Back when I was covering baseball at Sports Illustrated, I usually kept one eye on my work and one eye on Tom Verducci, my co-worker and one of the best to ever cover the Majors.
Tom had a trick, only it wasn’t really a trick, but journalistic intelligence. When a big game ended, and the swarm of reporters converged upon the guy who was collectively decided to be The Story, Tom would tiptoe left and right, talking to this guy, that guy. Bullpen catchers, middle reliever. He’d locate the people who made big contributions, but perhaps not the most obvious contributions. Then, inevitably, he’d put forth America’s best coverage. It happened time after time after time. Why? Because Tom Verducci abhorred the obvious and cliched.
Which leads me to tonight’s 50th Super Bowl, a game that put me and my family members to (near) sleep. As it became increasingly apparent the Broncos would win, CBS determined that Peyton Manning, Denver’s quarterback, was THE story. Did he play well? No, he was actually quite mediocre. Was this his first Super Bowl? No? First Super Bowl win? No. Is he retiring? We don’t know—but it seems like he might actually come back. So why Peyton? Well, because he’s the obvious choice. He’s pretty charismatic, he’s accessible and everyone knows him. There’s also the riding-off-into-the-sunset-with-a-championship narrative; one that, admittedly, might not be true.
And, of course, Peyton was the talk of the postgame. By those covering on social media. By the network. By ESPN and Fox Sports 1. It was all Peyton Manning.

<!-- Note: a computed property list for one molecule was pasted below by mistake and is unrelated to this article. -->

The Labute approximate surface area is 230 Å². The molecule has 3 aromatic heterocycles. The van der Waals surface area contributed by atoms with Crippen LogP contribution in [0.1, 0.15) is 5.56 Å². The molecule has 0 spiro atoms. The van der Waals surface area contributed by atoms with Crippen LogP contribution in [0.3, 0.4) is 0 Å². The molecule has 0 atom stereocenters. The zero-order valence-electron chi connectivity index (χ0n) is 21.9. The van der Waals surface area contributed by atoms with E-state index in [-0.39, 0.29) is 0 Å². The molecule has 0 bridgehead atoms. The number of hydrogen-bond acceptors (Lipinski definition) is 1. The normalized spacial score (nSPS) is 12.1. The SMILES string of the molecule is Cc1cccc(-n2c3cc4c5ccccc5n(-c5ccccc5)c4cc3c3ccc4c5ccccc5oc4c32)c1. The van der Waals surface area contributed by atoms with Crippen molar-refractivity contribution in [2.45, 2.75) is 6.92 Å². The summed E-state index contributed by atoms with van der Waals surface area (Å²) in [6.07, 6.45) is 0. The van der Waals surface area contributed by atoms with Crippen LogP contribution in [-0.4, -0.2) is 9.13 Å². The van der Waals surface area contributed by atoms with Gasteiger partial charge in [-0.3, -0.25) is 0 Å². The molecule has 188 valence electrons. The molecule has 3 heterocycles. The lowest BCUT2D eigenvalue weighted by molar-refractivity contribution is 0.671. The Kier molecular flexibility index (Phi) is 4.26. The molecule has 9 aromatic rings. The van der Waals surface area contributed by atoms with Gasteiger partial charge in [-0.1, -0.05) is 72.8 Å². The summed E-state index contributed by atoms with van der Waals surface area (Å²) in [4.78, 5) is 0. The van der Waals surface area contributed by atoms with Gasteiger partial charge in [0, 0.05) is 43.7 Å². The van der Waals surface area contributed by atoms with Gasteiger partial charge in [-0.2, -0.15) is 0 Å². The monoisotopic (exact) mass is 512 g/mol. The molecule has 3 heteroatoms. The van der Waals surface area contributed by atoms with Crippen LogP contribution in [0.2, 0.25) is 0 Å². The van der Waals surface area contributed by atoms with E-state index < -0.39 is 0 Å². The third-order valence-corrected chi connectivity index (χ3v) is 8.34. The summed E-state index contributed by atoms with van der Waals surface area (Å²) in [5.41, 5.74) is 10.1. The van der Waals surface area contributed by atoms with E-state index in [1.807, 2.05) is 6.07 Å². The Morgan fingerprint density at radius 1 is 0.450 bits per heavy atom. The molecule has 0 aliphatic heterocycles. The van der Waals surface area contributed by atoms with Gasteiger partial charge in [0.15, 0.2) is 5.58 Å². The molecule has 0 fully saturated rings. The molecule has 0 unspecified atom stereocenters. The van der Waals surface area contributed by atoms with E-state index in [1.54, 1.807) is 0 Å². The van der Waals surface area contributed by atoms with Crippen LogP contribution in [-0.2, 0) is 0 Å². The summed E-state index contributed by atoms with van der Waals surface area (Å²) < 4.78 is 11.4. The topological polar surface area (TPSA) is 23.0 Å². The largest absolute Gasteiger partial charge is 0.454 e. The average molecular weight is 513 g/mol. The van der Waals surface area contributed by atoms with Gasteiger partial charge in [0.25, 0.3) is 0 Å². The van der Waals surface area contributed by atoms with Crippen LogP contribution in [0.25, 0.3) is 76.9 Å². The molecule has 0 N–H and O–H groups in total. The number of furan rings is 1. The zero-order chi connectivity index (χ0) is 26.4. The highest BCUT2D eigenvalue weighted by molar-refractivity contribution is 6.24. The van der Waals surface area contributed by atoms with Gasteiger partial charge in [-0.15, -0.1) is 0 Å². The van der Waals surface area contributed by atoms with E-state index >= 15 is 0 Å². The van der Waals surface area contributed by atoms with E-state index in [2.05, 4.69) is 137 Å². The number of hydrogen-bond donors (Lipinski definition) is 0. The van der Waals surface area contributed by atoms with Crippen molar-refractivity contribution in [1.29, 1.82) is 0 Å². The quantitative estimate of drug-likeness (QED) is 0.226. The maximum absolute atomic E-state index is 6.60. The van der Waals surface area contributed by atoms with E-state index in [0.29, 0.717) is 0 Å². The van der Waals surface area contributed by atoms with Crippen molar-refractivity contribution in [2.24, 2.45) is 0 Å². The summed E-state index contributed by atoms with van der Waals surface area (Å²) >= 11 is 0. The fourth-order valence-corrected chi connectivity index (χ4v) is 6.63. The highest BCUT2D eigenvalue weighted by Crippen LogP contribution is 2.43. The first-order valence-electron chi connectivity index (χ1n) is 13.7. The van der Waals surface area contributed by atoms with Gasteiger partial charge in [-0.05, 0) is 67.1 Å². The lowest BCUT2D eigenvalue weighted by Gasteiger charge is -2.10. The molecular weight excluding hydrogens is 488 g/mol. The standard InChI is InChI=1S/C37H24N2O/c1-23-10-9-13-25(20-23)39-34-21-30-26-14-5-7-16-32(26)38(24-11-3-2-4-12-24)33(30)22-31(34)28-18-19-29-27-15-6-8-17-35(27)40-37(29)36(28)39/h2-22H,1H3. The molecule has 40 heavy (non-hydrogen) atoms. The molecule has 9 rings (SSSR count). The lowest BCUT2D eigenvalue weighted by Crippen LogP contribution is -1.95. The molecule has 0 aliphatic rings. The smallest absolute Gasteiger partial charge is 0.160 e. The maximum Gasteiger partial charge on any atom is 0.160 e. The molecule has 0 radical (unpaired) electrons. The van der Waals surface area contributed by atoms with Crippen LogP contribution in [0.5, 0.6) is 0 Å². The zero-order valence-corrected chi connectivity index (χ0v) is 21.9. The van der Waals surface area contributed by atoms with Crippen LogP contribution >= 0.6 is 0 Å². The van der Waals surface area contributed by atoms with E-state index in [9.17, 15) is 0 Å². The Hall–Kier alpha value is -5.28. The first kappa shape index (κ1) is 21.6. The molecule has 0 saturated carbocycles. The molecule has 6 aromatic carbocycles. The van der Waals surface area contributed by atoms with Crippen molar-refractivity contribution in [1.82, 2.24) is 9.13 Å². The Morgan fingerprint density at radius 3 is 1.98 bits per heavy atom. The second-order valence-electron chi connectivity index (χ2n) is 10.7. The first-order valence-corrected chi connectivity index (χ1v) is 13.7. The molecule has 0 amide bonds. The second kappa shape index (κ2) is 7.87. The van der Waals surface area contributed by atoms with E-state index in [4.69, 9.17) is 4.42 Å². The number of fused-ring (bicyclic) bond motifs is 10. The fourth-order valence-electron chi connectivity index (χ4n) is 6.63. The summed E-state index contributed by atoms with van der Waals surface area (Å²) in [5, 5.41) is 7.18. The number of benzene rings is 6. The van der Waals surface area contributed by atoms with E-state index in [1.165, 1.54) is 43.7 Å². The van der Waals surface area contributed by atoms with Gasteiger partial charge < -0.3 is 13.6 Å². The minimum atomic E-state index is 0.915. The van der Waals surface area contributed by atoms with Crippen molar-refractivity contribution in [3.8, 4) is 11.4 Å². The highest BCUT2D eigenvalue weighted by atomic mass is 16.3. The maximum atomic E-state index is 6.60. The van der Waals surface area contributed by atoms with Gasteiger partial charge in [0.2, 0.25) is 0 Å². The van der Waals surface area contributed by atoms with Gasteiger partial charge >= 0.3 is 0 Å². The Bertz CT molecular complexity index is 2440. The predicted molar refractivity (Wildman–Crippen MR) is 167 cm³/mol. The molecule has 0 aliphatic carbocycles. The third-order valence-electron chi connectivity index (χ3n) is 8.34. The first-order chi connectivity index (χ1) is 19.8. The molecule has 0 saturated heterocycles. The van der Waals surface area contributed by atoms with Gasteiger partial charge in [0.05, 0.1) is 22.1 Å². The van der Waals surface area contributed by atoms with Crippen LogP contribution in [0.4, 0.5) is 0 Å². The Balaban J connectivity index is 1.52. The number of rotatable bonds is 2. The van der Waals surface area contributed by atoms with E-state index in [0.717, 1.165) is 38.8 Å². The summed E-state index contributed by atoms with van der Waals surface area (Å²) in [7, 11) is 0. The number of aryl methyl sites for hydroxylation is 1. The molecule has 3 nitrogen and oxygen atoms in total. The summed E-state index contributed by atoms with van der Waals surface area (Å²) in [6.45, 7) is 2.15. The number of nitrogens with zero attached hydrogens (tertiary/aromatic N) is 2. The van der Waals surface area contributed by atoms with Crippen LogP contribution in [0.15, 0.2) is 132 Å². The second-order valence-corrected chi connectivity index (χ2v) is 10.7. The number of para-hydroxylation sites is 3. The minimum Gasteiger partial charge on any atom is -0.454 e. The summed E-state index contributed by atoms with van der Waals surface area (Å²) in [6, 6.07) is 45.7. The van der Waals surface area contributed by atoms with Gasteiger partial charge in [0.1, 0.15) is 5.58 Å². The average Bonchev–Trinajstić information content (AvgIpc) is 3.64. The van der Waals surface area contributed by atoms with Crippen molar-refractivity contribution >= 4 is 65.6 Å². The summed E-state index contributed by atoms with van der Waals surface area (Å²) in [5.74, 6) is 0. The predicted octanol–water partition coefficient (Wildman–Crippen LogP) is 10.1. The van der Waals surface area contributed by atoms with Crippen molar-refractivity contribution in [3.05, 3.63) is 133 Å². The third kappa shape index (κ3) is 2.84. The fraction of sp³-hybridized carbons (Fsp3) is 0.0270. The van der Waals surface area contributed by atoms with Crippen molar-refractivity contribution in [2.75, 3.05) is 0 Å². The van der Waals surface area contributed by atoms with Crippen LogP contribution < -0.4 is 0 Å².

But here’s the thing: It’s lazy bullshit. It truly is. Tonight, we witnessed a defensive destruction of the presumed-to-be-invincible Cam Newton. Hell, I picked Carolina to win 35-6, and I wasn’t alone in my lopsided thoughts. Newton was this nuclear superhero; the league MVP and a source of endless chatter. But, with seemingly effortless ease, the Broncos beat him to a pulp. In particular, there was linebacker Von Miller—who was an electromagnetic force from hell. Miller couldn’t be stopped by one blocker, by two blockers. He chased down halfbacks, shadowed Newton, even blanketed a receiver once or twice. He was, hands down, the most exceptional player on the field.
He was also, ahem, the best story. Let’s count the reasons:
• 1. Cam Newton was the No. 1 overall pick in the 2011 Draft. Miller was No. 2.
• 2. Miller was suspended a few seasons back for violating the league’s substance abuse policy. That’s interesting shit.
• 3. Miller seems to be the NFL’s new Ray Lewis, as far as terrifying linebackers go.
• 4. Despite his accomplishments, nobody knows much about him. He’s fresh, unique, interesting. Glowing smile and charisma out his ears.
Peyton, meanwhile, is Peyton. Corporate, staged. Seems like a nice enough guy but—again—he didn’t even play well.
Interestingly, this reminds me a fair amount of Super Bowl XXXII, when the Broncos upset the Packers in San Diego. Before the game began, everyone decided—should Denver win—the story was John Elway finally capturing a title. But then halfback Terrell Davis ripped up the Packer defense—while suffering through a debilitating migraine. At one point he was in the game, unable to see, serving as a decoy. Plus, the game was in his hometown. It got no better.
But … well, we are who we are. And, generally speaking, we in the media follow the carrot, follow the crowd, write and produce what others write and produce.